United States District Court, D. Utah
MEMORANDUM DECISION & ORDER GRANTING
BENSON JUDGE United States District Court
inmate Deon Clopten, brings civil-rights claims against past
Utah State Prison (USP) wardens Alfred Bigelow and Scott
Crowther. See 42 U.S.C.S. § 1983 (2019). He
argues Defendants violated his federal due-process and
equal-protection rights by keeping him classified in housing
more restrictive than the general population, from December
2002 through 2015. (Doc. No. 5.)
filed a Martinez report, (Doc. No. 37), including
these documents: (1) declarations of Defendants and other
relevant Utah Department of Corrections (UDOC) personnel; (2)
medical records; and (3) jail records, including grievances,
assessments, physical-location history, housing logs, and
procedures. (Doc. Nos. 37-45.) Based on the Martinez
report and invoking qualified immunity, Defendants move for
summary judgment. (Doc. No. 46.) Plaintiff opposes summary
judgment; his evidence consists of UDOC memorandums, inmate
affidavits, grievances and responses, medical records, and
his own declaration. (Doc. Nos. 5-2, 5-3, 5-4, 5-5 &
67-1.) The Court rules for Defendants.
judgment is proper when “the movant shows that there is
no genuine dispute as to any material fact and the movant is
entitled to judgment as a matter of law.” Fed.R.Civ.P.
56(a). A party may support factual assertions by
“citing to particular parts of materials in the record,
including depositions, documents, electronically stored
information, affidavits or declarations, stipulations
(including those made for purposes of the motion only),
admissions, interrogatory answers, or other materials.”
Id. at 56(c)(1)(A). Summary judgment’s purpose
“is to isolate and dispose of factually unsupported
claims or defenses.” Celotex Corp. v. Catrett,
477 U.S. 317, 323-24 (1986).
movant has the “initial burden to demonstrate an
absence of evidence to support an essential element of the
non-movant’s case.” Johnson v. City of
Bountiful, 996 F.Supp. 1100, 1102 (D. Utah 1998). Once
movant meets this duty, “the burden then shifts to the
non-movant to make a showing sufficient to establish that
there is a genuine issue of material fact regarding the
existence of that element.” Id. To do so, the
non-movant must “go beyond the pleadings and ‘set
forth specific facts’ that would be admissible in
evidence in the event of a trial from which a rational trier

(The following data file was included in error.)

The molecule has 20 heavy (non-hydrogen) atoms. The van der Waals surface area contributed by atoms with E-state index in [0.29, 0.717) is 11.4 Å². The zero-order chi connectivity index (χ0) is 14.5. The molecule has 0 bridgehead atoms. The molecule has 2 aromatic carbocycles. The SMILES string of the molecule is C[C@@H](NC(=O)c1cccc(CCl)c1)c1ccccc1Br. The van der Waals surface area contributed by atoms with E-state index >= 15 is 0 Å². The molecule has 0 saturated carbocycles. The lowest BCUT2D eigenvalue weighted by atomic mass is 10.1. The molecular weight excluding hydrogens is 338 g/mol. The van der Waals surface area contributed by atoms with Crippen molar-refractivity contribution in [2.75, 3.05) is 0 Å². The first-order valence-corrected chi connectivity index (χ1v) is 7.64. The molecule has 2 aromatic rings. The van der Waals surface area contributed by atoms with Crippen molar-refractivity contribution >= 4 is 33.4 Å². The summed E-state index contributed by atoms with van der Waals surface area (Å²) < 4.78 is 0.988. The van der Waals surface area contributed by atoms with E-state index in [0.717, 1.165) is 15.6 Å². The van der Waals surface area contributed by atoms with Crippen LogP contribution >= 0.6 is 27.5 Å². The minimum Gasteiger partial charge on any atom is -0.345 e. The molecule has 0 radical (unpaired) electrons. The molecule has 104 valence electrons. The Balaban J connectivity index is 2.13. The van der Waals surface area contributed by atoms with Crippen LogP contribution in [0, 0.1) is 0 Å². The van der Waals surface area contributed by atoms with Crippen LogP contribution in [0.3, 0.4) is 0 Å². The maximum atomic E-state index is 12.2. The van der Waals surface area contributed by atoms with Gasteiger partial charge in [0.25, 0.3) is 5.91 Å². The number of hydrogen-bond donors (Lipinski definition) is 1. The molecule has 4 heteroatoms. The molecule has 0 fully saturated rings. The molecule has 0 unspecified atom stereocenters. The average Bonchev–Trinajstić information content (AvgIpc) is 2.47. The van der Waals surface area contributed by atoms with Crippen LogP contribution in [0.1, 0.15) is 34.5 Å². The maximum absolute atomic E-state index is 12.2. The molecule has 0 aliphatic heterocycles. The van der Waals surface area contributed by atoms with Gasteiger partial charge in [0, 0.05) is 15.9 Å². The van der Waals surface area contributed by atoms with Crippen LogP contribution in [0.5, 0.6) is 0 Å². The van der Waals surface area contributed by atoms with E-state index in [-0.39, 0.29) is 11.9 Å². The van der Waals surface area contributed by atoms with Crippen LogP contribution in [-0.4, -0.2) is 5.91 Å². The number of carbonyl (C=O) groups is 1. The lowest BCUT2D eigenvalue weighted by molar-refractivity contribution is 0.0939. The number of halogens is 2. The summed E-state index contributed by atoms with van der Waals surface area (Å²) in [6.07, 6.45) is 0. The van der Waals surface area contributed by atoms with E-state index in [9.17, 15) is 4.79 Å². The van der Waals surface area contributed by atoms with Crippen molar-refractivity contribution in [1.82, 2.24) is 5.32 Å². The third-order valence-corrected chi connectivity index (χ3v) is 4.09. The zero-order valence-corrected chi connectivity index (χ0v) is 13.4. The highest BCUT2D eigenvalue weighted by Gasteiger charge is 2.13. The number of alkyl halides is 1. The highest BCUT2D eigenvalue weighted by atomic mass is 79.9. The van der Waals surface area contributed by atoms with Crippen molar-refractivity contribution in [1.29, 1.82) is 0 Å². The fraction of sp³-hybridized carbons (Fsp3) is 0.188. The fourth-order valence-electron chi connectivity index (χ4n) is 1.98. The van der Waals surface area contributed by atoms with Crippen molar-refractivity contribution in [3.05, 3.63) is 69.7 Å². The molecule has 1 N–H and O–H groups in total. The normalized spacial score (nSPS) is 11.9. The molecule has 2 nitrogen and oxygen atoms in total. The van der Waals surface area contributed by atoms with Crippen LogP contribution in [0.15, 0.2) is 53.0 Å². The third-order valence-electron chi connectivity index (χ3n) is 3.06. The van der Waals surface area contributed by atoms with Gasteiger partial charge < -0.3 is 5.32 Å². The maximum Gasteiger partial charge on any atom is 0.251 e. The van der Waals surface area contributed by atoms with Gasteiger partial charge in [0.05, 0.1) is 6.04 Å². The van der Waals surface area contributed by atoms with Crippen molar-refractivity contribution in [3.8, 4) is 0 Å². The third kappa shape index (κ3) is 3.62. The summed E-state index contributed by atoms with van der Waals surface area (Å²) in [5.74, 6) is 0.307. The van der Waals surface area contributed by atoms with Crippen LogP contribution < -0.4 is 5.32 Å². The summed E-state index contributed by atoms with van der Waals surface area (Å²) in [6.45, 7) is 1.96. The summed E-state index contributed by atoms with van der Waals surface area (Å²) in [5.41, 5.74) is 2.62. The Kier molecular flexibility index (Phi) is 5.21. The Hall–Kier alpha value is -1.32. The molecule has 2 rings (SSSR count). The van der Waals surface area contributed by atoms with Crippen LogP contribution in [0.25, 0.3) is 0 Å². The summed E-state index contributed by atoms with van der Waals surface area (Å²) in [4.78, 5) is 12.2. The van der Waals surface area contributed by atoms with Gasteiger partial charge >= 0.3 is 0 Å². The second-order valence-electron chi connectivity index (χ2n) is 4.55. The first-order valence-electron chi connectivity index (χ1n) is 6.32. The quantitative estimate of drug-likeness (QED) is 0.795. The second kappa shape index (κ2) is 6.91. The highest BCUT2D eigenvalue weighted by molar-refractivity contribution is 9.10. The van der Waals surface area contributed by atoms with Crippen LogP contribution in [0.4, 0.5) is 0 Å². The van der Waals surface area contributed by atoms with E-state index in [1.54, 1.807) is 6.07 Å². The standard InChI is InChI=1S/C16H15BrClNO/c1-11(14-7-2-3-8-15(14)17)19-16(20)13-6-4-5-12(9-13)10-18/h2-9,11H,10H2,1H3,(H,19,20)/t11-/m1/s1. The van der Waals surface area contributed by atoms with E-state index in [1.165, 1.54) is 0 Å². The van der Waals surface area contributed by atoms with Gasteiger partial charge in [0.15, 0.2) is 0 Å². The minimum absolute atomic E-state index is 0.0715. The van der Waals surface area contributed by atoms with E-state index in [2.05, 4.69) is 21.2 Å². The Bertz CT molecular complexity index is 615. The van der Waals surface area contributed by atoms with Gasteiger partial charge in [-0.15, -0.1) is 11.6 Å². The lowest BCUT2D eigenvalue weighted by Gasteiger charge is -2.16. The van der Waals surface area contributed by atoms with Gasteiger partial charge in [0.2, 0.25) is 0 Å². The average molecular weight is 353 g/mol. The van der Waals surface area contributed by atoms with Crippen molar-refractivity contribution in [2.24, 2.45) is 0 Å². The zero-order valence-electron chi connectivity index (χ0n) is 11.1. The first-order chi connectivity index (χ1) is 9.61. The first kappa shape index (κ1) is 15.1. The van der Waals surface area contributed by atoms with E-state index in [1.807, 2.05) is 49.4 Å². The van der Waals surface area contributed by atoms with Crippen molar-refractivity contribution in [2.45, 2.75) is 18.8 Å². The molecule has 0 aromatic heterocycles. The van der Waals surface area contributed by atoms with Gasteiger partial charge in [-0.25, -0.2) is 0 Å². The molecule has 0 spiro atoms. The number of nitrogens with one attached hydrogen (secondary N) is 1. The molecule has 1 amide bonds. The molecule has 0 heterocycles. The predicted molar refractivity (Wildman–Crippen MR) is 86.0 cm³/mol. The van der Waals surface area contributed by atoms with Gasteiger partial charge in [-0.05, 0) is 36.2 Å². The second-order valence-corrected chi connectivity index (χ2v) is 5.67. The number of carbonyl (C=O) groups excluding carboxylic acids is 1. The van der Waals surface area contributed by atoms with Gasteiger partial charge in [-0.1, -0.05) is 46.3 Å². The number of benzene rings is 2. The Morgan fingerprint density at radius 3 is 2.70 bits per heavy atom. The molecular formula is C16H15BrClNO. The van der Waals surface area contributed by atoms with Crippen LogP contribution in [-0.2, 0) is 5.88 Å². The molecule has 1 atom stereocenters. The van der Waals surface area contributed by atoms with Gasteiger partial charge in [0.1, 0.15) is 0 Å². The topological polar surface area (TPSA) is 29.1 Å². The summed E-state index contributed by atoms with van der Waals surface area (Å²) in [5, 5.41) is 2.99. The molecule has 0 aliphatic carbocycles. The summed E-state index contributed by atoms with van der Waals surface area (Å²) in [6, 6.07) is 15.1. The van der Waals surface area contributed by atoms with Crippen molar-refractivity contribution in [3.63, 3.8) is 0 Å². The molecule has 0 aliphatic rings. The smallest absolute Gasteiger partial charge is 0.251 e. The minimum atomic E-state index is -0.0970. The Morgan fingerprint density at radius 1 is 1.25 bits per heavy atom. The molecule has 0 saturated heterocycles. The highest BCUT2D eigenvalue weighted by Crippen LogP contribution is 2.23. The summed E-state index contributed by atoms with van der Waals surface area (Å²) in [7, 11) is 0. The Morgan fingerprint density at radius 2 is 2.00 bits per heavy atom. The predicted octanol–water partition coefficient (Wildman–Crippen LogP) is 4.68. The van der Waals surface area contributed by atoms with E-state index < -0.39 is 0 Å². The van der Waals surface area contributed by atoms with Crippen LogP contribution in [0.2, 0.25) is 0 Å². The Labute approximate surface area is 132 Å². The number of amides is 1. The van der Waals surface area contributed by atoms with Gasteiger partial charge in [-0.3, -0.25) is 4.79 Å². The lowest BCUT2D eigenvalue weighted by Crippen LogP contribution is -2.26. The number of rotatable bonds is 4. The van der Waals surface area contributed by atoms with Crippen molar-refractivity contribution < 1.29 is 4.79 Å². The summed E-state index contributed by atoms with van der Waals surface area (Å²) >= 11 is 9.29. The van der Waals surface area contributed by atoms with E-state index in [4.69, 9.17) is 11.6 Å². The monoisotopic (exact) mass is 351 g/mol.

of fact could find for the nonmovant.” Adler v.
Wal-Mart Stores, 144 F.3d 664, 671 (10th Cir. 1999)
(citation omitted). In ruling on a summary-judgment motion,
this Court must “examine the factual record and
reasonable inferences therefrom in the light most favorable
to the party opposing the motion.” Sealock v.
Colorado, 218 F.3d1205, 1209 (10th Cir. 2000).
MATERIAL FACTS 
2002, Plaintiff was convicted of first-degree murder, (Powell
Decl. ¶ 13, Doc. No. 45), and sentenced to life in
prison. (Crowther Decl. ¶ 8, Doc. No. 44.). He was
initially assessed C-2-K classification code and assigned to
Unita 2, USP. (Compl., at 5, Doc. No. 5.)
Defendant Bigelow was USP warden from July 2010-April 2014.
(Bigelow Decl. ¶ 4, Doc. No. 40.)
Defendant Crowther was USP warden from April 2014-2016.
(Crowther Decl. ¶ 4.) “He had no authority over
Plaintiff Clopten’s housing assignments.”
(Pl.’s Opp’n to Defs.’ Summ. J. Mot., at 3,
Doc. No. 67.)
reassessed Plaintiff’s security classification annually
and other times when he requested such review. (Powell Decl.
¶¶ 15-19; Ex. H, Doc Nos. 39, 41, 41-1.) His
security classification was consistently Level 2, with a
“notoriety override” that kept him in Uinta
facilities. (Powell Decl. ¶ 13; Crowther Decl. ¶
Inmates housed in Uinta participated in Offender Management
Review (OMR) upon arrival. (Ex. M, Doc. 39.) After that, an
inmate could request OMR as desired, but OMR was held at
least yearly. (Id.; Crowther Decl. ¶ 10; Powell
Decl. ¶ 10-13.) OMR is a meeting with the inmate,
caseworker, housing-unit officers, and other relevant staff.
(Bigelow Decl. ¶¶ 24-27.) OMR’s purpose is to
discuss the inmate’s classification, housing, and
privileges, like education, training, and employment.
(Id.) OMR team members may recommend the
inmate’s housing score, or placement or removal of
overrides. (Id.) Recommendations are reviewed by
deputy wardens and other administrators in deciding whether
to continue an override. (Crowther Decl. ¶¶ 15-18;
Ex. L, Doc. No. 39.)
Plaintiff frequently used the OMR system. From 2010-2016, he
met with his OMR team at least fifteen times. (Powell Decl.
¶¶ 18-19.) Each time, Plaintiff was told of his
classification score, override, and housing assignment. He
was allowed to appeal his classification score and override.
(Id.) His notoriety override was left in place,
despite his challenges and opinions of some UDOC
administrators who recommended its removal. (Powell Decl.
¶¶ 12, 14, 16; Ex. H.)
“Neither Warden Crowther nor Bigelow had a role in
assessing, reviewing, approving, or removing Clopten’s
notoriety override.” ...